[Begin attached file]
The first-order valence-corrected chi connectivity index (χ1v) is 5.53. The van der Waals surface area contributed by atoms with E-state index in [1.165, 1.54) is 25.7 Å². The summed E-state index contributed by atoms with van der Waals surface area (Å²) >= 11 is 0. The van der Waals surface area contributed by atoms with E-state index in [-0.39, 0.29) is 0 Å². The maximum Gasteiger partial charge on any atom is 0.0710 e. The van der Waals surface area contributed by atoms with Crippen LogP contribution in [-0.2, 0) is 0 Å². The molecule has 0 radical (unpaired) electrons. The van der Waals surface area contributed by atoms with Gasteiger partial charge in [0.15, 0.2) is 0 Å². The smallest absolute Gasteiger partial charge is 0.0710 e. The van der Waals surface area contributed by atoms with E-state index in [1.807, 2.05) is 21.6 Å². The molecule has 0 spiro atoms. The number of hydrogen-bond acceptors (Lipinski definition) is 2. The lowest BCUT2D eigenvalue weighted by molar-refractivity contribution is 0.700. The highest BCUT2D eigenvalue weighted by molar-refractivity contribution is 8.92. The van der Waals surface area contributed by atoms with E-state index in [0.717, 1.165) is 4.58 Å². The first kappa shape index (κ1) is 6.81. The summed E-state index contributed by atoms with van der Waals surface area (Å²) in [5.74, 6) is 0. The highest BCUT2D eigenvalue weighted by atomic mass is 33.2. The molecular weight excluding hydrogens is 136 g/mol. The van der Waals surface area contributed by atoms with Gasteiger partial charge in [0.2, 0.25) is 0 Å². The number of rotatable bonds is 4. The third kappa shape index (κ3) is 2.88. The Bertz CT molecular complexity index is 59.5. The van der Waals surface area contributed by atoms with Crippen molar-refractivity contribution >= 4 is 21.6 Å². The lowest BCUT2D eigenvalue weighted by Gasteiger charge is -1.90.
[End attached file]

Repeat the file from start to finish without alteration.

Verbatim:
The first-order valence-corrected chi connectivity index (χ1v) is 5.53. The van der Waals surface area contributed by atoms with E-state index in [1.165, 1.54) is 25.7 Å². The summed E-state index contributed by atoms with van der Waals surface area (Å²) >= 11 is 0. The van der Waals surface area contributed by atoms with E-state index in [-0.39, 0.29) is 0 Å². The maximum Gasteiger partial charge on any atom is 0.0710 e. The van der Waals surface area contributed by atoms with Crippen LogP contribution in [-0.2, 0) is 0 Å². The molecule has 0 radical (unpaired) electrons. The van der Waals surface area contributed by atoms with Gasteiger partial charge in [0.15, 0.2) is 0 Å². The smallest absolute Gasteiger partial charge is 0.0710 e. The van der Waals surface area contributed by atoms with E-state index in [1.807, 2.05) is 21.6 Å². The molecule has 0 spiro atoms. The number of hydrogen-bond acceptors (Lipinski definition) is 2. The lowest BCUT2D eigenvalue weighted by molar-refractivity contribution is 0.700. The highest BCUT2D eigenvalue weighted by molar-refractivity contribution is 8.92. The van der Waals surface area contributed by atoms with E-state index in [0.717, 1.165) is 4.58 Å². The first kappa shape index (κ1) is 6.81. The summed E-state index contributed by atoms with van der Waals surface area (Å²) in [5.74, 6) is 0. The highest BCUT2D eigenvalue weighted by atomic mass is 33.2. The molecular weight excluding hydrogens is 136 g/mol. The van der Waals surface area contributed by atoms with Gasteiger partial charge in [0.2, 0.25) is 0 Å². The number of rotatable bonds is 4. The third kappa shape index (κ3) is 2.88. The Bertz CT molecular complexity index is 59.5. The van der Waals surface area contributed by atoms with Crippen molar-refractivity contribution >= 4 is 21.6 Å². The lowest BCUT2D eigenvalue weighted by Gasteiger charge is -1.90.